Inoculum 2-Mixed Isolate (MI) Inoculum Development—The development of mixed isolate (MI) inoculum was a second approach to inoculum development. The overall approach in MI development was to isolate specific species from biocrust communities from each of our sites and soil types and to scale up the biomass of these pedigreed biocrust organisms under laboratory conditions. In the first step to developing MI inoculum, bacteria and cyanobacterial community structure and relative abundance were determined across research sites and soil types using 16S rDNA pyrosequencing analysis. The key biocrust forming cyanobacteria from native biocrust communities of our two research sites and two soil types were isolated. Traditional isolation techniques were used to obtain the cyanobacteria cultures as described in Andersen (2005) (e.g. enrichments cultures, single-cell (and bundle) isolation by micropipette and streaking cell across agar plates). All isolates were then identified based on 16S rDNA amplification by PCR using cyanobacteria specific primers (Nübel et al., 1997). Sequences were used to reconstruct cyanobacteria phylogeny, for each of the field locations. Phylogenetic relationships were used to select the specific isolates to be used MI inoculum development.

Isolates that were phylogenetically similar to field-collected cyanobacteria were selected for the inoculum production step.

In a following step, efforts were then focused on scaling up the biomass of each of the selected cultures of the main biocrust forming cyanobacteria at the cold desert sites. Traditional scaling up methods from the biofuel and biomedical industry gave good outcomes when growing some of the target cyanobacteria (Nostoc sp., Tolypothrix sp. and Scytonema sp.). By implementing traditional techniques (Sharma et al., 2014), the selected cultures of the cyanobacteria Nostoc sp., Tolypothrix sp. and Scytonema sp. were scaled up from 50 ml incubation flasks up to 20 L carboys, under natural light and field temperatures in a greenhouse environment.

When growing Microcoleus vaginatus and M. steenstrupii (the main biological component of biocrusts) biomass yields using traditional scaling up methods were very low. Following this, an alternative approached was developed to scale up the remaining two targeted cyanobacteria (M. vaginatus and M. steenstrupii). A detailed protocol is presented in Appendix

A.1. By implementing this new approach, we were able to obtain exponential and rapid growth of the biocrust pioneers M. vaginatus and M. steenstrupii. Once all the biomass production was achieved for the isolates, our delivery strategy consisted of introducing isolates at a relative abundance that was similar to field collected samples to sterile native soil. This mixture of cultured biocrust organisms in native soils was then conditioned to dry-wet cycles and increasing light exposure. During this ‘hardening’ treatment, cyanobacterial biomass was conditioned to increasing light (from culture room to full outdoor sunlight conditions), and 14 wet-dry cycles. A detailed protocol of the hardening process is described in Appendix A.2.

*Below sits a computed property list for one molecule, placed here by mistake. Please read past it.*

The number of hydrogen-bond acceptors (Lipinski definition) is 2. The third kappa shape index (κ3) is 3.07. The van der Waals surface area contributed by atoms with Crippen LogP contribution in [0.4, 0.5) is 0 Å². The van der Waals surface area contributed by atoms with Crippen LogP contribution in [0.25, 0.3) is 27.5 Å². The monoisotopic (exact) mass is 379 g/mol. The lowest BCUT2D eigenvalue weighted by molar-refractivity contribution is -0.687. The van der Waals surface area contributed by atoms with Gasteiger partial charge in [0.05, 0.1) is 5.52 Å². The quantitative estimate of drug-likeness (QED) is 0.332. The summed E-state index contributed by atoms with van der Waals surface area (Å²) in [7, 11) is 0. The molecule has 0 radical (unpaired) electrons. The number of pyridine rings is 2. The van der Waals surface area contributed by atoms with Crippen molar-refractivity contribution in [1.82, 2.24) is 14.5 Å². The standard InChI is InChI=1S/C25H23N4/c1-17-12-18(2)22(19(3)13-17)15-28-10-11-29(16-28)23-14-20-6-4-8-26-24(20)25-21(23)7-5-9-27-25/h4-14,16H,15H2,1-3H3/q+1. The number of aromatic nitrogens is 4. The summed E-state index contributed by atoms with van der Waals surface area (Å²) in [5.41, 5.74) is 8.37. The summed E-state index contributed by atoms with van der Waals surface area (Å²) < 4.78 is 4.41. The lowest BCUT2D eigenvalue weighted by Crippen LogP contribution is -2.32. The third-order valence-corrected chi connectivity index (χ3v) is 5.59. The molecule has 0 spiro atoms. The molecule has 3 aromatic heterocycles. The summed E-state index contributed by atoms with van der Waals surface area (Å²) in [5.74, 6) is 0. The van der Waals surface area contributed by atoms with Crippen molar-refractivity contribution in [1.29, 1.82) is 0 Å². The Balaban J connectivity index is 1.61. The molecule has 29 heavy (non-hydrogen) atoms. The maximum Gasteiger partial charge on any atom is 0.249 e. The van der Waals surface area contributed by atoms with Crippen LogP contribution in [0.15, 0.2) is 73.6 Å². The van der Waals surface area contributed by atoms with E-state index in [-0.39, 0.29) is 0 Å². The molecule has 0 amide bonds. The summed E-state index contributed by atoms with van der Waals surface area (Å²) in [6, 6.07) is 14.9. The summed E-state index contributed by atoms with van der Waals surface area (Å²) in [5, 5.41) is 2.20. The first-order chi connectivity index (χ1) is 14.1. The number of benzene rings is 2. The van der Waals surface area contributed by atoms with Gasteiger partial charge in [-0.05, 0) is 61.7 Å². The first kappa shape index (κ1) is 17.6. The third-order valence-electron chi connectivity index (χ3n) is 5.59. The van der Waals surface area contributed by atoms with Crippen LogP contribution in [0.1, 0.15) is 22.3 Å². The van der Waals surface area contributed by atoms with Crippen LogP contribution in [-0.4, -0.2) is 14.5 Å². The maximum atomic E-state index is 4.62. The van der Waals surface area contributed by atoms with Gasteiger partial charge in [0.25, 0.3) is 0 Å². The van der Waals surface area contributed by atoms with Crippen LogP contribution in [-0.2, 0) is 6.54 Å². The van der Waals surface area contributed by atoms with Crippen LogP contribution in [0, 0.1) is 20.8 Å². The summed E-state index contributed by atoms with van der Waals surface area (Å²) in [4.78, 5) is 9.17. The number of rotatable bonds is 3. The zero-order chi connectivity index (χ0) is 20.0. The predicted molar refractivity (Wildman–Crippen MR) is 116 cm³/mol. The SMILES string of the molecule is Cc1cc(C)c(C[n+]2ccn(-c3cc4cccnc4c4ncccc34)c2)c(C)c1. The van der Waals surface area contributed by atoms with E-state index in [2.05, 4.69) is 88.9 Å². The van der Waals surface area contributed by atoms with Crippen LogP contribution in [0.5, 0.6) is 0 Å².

The dominant filamentous cyanobacteria (Microcoleus spp.) are not suitable for traditional scaling up techniques in liquid media. Following this, we developed a technique of plating on to filter paper that allowed us to effectively produce the inoculum we needed for the multifactorial field experiments (Giraldo Silva et al., submitted to Restoration Ecology).

However, the technique is time and labor-intensive which is a significant barrier to scaling up the production of cyanobacteria. As a result of the investment of time and labor, we are working toward developing alternative methods to growing biocrust pioneer cyanobacteria, which are described below.

In a first experiment, we developed a fog based watering system using distilled water to grow Microcoleus spp. Sterilized native soil was placed into petri plates with drainage holes, and saturated with BG11 medium (only once). A homogenized liquid Microcoleus sp. culture was added to the surface of the soil and subjected to multiple dry and wet cycles over ~24 days. Chl a was used as a proxy for phototrophic biomass growth. Microscopy was performed at the end of the growing time to ensure the desired morphotype was the cyanobacterium present in the grown biomass.

When growing Microcoleus spp. in liquid medium, it tends to aggregate into large clumps and the cells in the center of these clumps tend to die. We believe that this aggregation is potentially the factor that is preventing us from successfully grow these filamentous cyanobacteria in liquid medium. To prevent cells from aggregating, we introduced shredded KimWipes into liquid medium to de-aggregate clumps that Microcoleus spp. cells. We evaluated Microcoleus spp. growth under two levels of KimWipe mass and two levels of inoculum in four experimental treatments: 1) 0.32g (1 KimWipe) of shredded KimWipes and 5 mL of inoculum 2) 0.32g of shredded KimWipes and 15 mL of inoculum. 3) 4.8 g (15 KimWipes) of shredded KimWipes and 5 mL of inoculum 4) 4.8g of shredded KimWipes and 15 mL of inoculum. Three replicates of each treatment were incubated for ~16 days on a shaker at 120 rpm. This process was repeated twice using M. vaginatus strains HSN003 and FB020 as inoculum. Visual evaluation was used to determine cultures clumping state and growth.